Let's create the new contracts:

mkdir contracts/external
touch contracts/external/LinkToken.sol
touch contracts/external/VRFCoordinatorMock.sol
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LinkToken.sol

pragma solidity ^0.4.0;
import "@chainlink/contracts/src/v0.4/LinkToken.sol";
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VRFCoordinatorMock.sol

pragma solidity ^0.6.0;
import "@chainlink/contracts/src/v0.6/tests/VRFCoordinatorMock.sol";
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Now, we code our deployment script

touch contracts/00_Deploy_External.js
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00_Deploy_External.js

module.exports = async ({ getNamedAccounts, deployments, getChainId }) => {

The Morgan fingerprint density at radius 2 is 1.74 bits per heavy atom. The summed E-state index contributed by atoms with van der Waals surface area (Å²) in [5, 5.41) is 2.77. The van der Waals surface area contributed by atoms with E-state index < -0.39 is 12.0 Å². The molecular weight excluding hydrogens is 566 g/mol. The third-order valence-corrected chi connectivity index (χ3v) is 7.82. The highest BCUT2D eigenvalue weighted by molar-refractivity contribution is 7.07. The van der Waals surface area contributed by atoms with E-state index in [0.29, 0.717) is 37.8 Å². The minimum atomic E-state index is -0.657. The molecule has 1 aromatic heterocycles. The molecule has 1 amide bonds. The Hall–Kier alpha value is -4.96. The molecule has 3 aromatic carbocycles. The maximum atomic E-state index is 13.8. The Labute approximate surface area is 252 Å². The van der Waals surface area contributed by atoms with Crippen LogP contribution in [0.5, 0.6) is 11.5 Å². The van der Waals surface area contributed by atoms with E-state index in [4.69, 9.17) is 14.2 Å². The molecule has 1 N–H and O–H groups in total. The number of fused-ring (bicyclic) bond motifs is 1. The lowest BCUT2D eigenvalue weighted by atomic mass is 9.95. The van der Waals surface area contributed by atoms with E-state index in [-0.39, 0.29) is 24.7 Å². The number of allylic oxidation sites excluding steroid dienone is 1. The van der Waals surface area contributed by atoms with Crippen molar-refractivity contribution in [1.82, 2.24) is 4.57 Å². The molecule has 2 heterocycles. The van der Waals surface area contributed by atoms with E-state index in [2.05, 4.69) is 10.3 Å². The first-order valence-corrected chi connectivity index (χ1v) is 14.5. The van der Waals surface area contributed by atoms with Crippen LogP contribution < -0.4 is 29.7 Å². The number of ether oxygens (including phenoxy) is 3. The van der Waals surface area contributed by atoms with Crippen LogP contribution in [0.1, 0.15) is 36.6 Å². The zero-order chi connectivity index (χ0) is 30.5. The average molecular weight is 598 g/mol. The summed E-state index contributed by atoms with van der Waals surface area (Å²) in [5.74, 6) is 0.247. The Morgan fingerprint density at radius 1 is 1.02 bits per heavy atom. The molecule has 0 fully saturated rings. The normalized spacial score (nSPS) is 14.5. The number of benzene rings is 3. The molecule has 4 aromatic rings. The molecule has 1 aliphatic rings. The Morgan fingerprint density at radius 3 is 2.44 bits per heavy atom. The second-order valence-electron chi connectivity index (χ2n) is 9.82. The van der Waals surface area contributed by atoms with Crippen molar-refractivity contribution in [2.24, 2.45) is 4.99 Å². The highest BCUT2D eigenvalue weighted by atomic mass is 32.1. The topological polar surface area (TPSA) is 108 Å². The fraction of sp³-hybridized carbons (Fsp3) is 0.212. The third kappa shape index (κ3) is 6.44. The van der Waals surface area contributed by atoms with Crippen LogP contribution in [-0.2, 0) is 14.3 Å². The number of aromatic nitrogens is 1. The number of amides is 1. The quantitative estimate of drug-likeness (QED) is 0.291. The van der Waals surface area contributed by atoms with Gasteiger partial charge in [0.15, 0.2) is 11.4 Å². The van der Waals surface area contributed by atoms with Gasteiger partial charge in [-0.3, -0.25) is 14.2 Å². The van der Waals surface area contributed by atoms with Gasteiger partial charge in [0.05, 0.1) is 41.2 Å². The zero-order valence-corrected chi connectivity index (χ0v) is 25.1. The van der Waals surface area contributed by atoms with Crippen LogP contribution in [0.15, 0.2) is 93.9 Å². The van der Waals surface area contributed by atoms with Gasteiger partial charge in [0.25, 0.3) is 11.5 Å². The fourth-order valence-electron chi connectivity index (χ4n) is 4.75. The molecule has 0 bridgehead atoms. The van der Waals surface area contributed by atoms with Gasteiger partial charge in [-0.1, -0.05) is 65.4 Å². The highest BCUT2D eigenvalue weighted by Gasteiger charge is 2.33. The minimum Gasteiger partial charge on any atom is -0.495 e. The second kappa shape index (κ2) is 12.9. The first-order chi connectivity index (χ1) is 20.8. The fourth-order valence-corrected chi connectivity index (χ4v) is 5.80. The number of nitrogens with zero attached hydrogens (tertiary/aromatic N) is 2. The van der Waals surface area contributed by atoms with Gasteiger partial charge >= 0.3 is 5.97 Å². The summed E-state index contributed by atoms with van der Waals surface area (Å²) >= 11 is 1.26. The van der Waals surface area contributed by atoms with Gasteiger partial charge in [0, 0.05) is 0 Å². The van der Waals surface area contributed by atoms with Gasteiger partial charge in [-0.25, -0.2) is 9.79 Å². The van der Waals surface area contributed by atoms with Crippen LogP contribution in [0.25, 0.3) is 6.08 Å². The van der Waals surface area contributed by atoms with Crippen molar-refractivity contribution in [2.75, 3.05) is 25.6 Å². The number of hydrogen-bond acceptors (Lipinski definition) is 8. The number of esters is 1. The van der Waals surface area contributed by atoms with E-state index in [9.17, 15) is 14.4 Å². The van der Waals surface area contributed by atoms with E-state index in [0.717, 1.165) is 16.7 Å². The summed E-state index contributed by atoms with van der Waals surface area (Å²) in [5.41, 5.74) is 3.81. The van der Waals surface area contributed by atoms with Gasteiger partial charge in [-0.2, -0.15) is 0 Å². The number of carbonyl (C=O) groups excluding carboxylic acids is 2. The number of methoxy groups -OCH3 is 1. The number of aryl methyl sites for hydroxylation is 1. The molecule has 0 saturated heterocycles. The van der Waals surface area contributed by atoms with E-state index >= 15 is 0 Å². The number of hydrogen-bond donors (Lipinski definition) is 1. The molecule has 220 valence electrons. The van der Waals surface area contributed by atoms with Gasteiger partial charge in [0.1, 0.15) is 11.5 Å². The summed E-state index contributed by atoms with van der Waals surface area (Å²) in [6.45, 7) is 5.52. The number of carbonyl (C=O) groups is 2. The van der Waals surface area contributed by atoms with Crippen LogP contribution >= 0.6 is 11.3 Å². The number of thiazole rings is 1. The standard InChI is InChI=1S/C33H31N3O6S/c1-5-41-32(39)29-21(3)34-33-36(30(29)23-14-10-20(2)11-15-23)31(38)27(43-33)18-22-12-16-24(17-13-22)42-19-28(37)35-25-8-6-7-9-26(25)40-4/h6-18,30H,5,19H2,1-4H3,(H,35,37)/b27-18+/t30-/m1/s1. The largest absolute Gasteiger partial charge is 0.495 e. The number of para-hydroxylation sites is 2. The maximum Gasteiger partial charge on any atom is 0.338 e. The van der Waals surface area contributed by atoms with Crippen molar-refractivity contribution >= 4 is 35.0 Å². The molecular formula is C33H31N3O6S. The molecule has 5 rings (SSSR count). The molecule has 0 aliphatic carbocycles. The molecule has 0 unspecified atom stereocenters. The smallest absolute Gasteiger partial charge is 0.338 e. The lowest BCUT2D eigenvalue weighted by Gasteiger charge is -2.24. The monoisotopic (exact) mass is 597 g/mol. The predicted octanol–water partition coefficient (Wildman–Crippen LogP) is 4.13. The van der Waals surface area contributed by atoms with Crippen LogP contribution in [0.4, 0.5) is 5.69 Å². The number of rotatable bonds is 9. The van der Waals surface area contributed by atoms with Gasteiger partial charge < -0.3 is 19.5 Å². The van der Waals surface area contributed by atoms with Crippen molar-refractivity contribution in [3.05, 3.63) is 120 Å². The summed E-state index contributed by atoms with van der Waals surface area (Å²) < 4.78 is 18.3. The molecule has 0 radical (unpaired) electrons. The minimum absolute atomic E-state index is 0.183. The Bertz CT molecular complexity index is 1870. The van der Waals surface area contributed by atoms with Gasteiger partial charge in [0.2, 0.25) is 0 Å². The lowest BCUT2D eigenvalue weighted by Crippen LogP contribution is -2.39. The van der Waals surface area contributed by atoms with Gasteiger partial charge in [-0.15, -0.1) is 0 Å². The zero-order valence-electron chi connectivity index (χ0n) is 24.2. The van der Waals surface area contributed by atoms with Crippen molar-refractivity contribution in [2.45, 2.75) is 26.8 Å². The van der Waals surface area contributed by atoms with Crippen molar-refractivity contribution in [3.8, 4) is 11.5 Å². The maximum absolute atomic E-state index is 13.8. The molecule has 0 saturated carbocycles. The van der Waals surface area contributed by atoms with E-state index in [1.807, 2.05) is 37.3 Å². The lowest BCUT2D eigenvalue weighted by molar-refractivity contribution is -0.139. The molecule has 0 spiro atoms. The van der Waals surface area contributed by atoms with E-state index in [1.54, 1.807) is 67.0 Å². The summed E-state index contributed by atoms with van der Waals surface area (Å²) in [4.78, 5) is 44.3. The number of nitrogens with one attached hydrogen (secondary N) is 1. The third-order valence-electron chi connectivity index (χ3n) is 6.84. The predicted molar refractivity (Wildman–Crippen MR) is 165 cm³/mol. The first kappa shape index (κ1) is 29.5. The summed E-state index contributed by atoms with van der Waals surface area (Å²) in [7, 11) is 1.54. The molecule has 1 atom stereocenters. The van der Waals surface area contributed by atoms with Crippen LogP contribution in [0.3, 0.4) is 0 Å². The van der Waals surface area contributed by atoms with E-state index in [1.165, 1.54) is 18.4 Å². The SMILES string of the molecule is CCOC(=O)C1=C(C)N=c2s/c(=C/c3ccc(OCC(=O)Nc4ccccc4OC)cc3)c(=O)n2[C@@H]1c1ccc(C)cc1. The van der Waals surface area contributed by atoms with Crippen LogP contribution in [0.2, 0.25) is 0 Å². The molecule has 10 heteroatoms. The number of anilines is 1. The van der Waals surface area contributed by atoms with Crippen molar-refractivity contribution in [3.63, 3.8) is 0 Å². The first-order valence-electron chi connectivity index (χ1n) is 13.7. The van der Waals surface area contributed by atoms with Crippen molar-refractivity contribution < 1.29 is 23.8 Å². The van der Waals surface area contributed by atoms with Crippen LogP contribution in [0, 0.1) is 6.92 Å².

const { deploy, log } = deployments;
  const { deployer } = await getNamedAccounts();
  const chainId = await getChainId();

  if (chainId == 31337) {
    log("Local Network Detected, Deploying external contracts");
    const linkToken = await deploy("LinkToken", { from: deployer, log: true });
    await deploy("VRFCoordinatorMock", {
      from: deployer,
      log: true,
      args: [linkToken.address],
    });
  }
};

module.exports.tags = ["all", "mocks", "main"];
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This deployment script will be executed when any of the tags are referenced in the deploy command or in tests. But, it will deploy the LinkToken and VRFCoordinatorMock contracts only when the chainId is 31337, which is the chain Id of our HardHat environment node. There's no need to deploy it on the others supported chains because the contracts are already there.